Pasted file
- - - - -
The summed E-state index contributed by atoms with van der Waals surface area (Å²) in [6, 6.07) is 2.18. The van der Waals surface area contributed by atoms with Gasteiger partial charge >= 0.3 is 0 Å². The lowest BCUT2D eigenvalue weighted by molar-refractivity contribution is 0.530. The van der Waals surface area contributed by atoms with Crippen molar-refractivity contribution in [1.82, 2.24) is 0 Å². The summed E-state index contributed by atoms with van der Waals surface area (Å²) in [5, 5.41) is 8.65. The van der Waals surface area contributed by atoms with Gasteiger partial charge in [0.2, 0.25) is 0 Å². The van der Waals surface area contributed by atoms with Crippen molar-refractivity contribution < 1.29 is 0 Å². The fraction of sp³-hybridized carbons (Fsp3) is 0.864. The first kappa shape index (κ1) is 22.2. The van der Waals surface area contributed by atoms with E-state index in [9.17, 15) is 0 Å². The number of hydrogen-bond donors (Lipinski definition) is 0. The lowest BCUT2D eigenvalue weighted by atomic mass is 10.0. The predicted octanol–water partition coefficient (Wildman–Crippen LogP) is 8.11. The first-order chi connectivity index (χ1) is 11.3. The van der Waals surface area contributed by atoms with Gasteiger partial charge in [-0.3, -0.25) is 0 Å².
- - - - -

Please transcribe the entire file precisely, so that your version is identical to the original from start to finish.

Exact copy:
The summed E-state index contributed by atoms with van der Waals surface area (Å²) in [6, 6.07) is 2.18. The van der Waals surface area contributed by atoms with Gasteiger partial charge >= 0.3 is 0 Å². The lowest BCUT2D eigenvalue weighted by molar-refractivity contribution is 0.530. The van der Waals surface area contributed by atoms with Crippen molar-refractivity contribution in [1.82, 2.24) is 0 Å². The summed E-state index contributed by atoms with van der Waals surface area (Å²) in [5, 5.41) is 8.65. The van der Waals surface area contributed by atoms with Gasteiger partial charge in [0.2, 0.25) is 0 Å². The van der Waals surface area contributed by atoms with Crippen molar-refractivity contribution < 1.29 is 0 Å². The fraction of sp³-hybridized carbons (Fsp3) is 0.864. The first kappa shape index (κ1) is 22.2. The van der Waals surface area contributed by atoms with E-state index in [9.17, 15) is 0 Å². The number of hydrogen-bond donors (Lipinski definition) is 0. The lowest BCUT2D eigenvalue weighted by atomic mass is 10.0. The predicted octanol–water partition coefficient (Wildman–Crippen LogP) is 8.11. The first-order chi connectivity index (χ1) is 11.3. The van der Waals surface area contributed by atoms with Gasteiger partial charge in [-0.3, -0.25) is 0 Å².